We’ve learned a lot over the years. Turns out that maple syrup, like wine, has good years and bad ones — years when the sap flows like water from the tap, and others when it’s just too rainy and the sap gets diluted with rainwater. Then there are days when it turns warm too early and the sap clouds over and gives off a slightly sour smell. Every few years John insists on giving the trees a year off, like they’re athletes in danger of being over-trained. He claims he doesn’t want to overtax them, but it’s hard to give up a year of maple syrup. I guess I’m just not Zen enough to let it go.
The first batch of syrup, what we call First Run (and which would be called “Grade A” or “Light Amber” if it were sold commercially) is a pale golden color. The flavor is light and subtle, with a pure maple essence. It’s the texture that’s really extraordinary. A thin-ish syrup that coats your tongue with its subtle sweetness and smooth, buttery feel.
I am simply wowed that anything can be so sweet, so buttery and naturally rich.
The notion of terroir, coming from the French word terre, meaning “land” or “earth,” refers to the impact a specific piece of land lends to food that’s grown or made on it. It’s a term wine makers like to throw around, but it also applies to the making of cheese (think Roquefort or Parmesan) and coffee (Kona or Blue Mountain) or even beef (Kobe). But I think it’s also an appropriate term to consider in the making of maple syrup. If my land and trees and old farmhouse could be distilled into a single taste, I think this First Run maple syrup would express it well. Clean, sweet, complex and deeply pleasing.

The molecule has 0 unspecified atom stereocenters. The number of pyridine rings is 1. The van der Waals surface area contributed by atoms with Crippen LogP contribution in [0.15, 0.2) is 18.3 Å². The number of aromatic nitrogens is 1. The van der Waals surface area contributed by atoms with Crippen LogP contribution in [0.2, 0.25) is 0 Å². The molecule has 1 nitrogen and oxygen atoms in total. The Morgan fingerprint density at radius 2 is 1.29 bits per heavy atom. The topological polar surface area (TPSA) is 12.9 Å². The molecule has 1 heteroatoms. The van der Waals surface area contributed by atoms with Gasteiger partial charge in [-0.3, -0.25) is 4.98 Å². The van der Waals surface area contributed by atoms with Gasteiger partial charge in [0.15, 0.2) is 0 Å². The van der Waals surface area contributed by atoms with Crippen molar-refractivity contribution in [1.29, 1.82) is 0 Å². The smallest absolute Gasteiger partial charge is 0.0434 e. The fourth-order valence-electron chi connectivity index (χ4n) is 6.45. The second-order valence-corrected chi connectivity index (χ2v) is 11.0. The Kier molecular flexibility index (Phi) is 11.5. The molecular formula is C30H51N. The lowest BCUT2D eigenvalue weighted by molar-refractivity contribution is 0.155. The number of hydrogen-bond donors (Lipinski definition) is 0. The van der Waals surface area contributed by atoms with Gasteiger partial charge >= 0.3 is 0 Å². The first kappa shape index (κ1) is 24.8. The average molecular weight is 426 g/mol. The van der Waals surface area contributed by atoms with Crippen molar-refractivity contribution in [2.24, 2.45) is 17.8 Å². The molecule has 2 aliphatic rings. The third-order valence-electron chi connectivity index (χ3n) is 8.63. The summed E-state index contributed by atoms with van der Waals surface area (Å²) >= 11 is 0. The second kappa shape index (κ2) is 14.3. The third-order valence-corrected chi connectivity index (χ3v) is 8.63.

We try to save the precious, small First Run batch for really important meals like pouring over the first blueberry pancakes of the year or drizzling over locally-made yogurt. Sometimes I sip it by the teaspoonful directly from the jar and am simply wowed that anything can be so sweet, so buttery and naturally rich. I have come to think of this First Run syrup as “Liquid Gold.”
I’ve been experimenting with the second and third runs — the darker, stronger, more molasses-like syrup (labeled as Medium, Dark, and Extra Dark Amber) as much as possible, and not just in the standard breakfast kind of dishes. I glaze nuts — walnuts, almonds, pecans, and pistachios — in syrup and serve them in salads or as a snack. I like to spoon a few tablespoons of syrup on top of sautéed slices of thick country ham, chicken breasts and salmon filets (it creates an almost instant caramelized glaze if you add it to a hot sauté pan). I also drizzle it over thick slices of winter squash or sweet potatoes and roast them until they’re soft and sweet and practically melt in your mouth. Extra dark amber syrup makes extraordinary full-flavored maple ice cream.
The combination of sweet syrup, fiery chiles and fatty pork is unforgettable.